12 On Your Side: Woman wants to keep license plate - NBC12 - WWBT - Richmond, VA News On Your Side

12 On Your Side: Woman wants to keep license plate

By Diane Walker - bio | email                                      

Posted by Terry Alexander - email

RICHMOND, VA (WWBT) - A Richmond woman is upset that the DMV just revoked her license plate. Sandy Hayer asked 12 On Your Side to find out why after 15 years, her plate is suddenly unfit for public viewing, all because one person didn't like it.

First, we found out, it was a state trooper who complained and told DMV. The plate references illegal drug use. That triggered a review and DMV pulled, Sandy Hayer's personalized plate.

"I was totally outraged. I've had hemp on my plate for years," said Sandy.

She's the hemp lady. Sporting a jacket and pants made from hemp, Sandy Hayer maintains her personalized plate, with her husband's initial, strictly speaks to saving the earth by legalizing hemp.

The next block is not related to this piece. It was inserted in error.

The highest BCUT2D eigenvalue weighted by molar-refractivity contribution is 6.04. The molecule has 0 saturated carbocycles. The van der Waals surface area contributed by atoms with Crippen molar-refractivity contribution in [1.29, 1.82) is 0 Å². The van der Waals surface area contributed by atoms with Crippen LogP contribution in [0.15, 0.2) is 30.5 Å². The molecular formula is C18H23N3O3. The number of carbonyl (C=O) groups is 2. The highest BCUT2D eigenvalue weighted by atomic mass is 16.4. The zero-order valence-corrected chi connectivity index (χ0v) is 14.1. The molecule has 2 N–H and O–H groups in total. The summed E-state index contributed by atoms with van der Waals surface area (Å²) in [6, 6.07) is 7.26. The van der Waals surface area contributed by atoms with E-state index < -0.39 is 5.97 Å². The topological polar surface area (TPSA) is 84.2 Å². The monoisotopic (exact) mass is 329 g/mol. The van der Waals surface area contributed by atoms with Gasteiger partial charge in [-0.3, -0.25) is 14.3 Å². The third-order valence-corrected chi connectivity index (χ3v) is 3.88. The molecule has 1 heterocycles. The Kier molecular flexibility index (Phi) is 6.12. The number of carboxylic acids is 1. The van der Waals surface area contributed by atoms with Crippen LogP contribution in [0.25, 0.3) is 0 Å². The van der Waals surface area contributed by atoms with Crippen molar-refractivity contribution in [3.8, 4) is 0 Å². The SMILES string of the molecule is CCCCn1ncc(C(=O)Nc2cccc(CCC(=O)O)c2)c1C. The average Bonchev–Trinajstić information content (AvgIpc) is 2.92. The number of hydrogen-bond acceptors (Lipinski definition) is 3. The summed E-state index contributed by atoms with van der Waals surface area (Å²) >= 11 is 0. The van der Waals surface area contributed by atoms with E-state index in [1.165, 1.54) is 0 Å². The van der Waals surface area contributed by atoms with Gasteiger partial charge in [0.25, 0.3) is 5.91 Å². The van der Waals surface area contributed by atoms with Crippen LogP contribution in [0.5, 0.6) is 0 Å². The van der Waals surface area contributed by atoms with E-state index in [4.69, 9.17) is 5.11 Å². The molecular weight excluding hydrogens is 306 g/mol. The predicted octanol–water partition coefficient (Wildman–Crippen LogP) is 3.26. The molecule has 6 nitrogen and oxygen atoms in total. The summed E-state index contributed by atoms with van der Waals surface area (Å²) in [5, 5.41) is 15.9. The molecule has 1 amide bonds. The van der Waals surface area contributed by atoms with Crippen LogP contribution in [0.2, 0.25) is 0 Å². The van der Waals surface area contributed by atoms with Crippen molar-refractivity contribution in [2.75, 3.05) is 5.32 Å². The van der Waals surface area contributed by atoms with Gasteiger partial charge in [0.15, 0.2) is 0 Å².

"I'm not asking you to smoke it. I'm asking you to save the planet. Let it grow. Make all the paper we can use without cutting down trees," Sandy said. 

It seems the plate, by itself never offended anyone. It's when Sandy added stickers, including "Thank you for pot smoking".

"It sealed the deal with condoning illegal drug use," said DMV Spokesperson Melanie Stokes.

DMV says Sandy can express herself all she wants, but she crossed the line, so a special committee revoked her plate and mailed her new ones.

"It made me so mad I threw them in the floor and dented them," Sandy said.

Hemp comes from the same plant species as marijuana. But, smoking hemp won't get you high. Still, opponents believe legalizing hemp, would also legalize marijuana.

Which Melanie admits, she promotes and on the day the trooper complained, she gave him literature.

"Where ever I go I carry these cards to hand out. It says legalize marijuana for paper and save trees," said Sandy. "We would have more drinking water if we stop cutting down trees for paper. We could make fuel for vehicles, instead of sucking our earth dry."

DMV doesn't believe her motivation is environmental.

It can revoke personalized plates, on eight criteria, that range from profane, and sexually explicit, to condoning drug use, violence or racially disparaging messages. Sandy has requested an appeal hearing to argue why she should keep her plate.

If the decision to revoke stands, she can take it to circuit court.

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